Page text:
State lawmakers are proposing rules to add transparency to co-op and condo boards’ application review process.
A new Senate bill would require residential co-op and condominium boards that reject applications from prospective buyers to explain why in writing, the Wall Street Journal reported. Applicants are often frustrated as they have no idea why they got rejected and some sue, alleging discrimination.
The bill is sponsored by Manhattan Democrat Brian Kavanagh, who heads the Senate housing committee.
Assemblyman N. Nick Perry, who sponsored an Assembly version of the bill, told the Journal that more transparency is needed to root out discrimination, intentional or not.
“The intent is to prevent discriminatory decisions,” the Brooklyn Democrat said.
This is not the first bill of this kind, however. Similar measures in the past failed to overcome strong opposition from co-op boards. Opponents say they fear that clearly stating the reason for rejections would make them more vulnerable to litigation.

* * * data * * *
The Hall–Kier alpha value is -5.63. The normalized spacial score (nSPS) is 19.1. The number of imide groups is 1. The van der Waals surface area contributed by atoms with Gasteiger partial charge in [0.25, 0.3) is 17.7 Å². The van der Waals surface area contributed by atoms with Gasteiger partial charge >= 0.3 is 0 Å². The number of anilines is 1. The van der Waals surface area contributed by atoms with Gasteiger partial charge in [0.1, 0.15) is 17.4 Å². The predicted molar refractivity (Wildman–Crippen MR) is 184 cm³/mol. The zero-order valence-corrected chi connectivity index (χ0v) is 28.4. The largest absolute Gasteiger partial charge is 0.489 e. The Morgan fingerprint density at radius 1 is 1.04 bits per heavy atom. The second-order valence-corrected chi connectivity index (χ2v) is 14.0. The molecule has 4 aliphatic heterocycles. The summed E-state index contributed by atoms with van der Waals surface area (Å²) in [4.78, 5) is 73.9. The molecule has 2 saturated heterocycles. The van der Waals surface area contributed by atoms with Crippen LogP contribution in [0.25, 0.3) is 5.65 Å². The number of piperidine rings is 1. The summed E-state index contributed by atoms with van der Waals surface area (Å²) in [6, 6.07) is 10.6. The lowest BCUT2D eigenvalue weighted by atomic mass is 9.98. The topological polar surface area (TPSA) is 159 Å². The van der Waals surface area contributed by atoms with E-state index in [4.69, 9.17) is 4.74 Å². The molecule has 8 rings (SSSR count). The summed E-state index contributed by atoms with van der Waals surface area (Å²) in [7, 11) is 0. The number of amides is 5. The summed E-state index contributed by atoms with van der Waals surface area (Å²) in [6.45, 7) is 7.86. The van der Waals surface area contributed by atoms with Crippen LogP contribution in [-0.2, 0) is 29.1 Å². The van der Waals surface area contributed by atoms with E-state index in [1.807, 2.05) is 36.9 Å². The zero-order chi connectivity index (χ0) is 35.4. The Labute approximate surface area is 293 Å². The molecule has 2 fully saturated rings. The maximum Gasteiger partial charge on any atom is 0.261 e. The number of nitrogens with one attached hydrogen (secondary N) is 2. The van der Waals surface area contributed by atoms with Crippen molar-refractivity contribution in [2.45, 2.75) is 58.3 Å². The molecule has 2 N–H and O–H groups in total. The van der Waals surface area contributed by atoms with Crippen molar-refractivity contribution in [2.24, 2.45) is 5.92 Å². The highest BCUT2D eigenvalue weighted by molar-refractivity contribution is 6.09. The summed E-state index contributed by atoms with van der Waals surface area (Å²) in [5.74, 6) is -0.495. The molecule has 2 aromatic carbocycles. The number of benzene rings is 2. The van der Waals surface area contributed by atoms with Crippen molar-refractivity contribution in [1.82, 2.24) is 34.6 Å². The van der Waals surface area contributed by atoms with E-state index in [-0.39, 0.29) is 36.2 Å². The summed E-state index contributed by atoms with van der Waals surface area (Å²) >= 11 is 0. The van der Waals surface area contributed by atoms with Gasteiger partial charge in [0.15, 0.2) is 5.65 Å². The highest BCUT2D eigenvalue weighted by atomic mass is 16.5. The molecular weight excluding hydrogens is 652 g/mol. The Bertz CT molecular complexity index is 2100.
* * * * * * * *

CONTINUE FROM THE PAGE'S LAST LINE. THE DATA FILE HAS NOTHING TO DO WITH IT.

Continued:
“I am concerned that something like this may actually create fodder for somebody who wants to make a claim of discrimination where the reasons [for rejection] may be legitimate,” Steven Wagner, a real-estate attorney, told the Wall Street Journal.
Unlike in condominiums, residents of cooperatives own shares of their buildings, rather than their units. As a result, co-op boards have been known to be more stringent in reviewing applications. They are entitled to reject prospective residents as long as their decisions don’t violate housing discrimination laws.
[WSJ] — Akiko Matsuda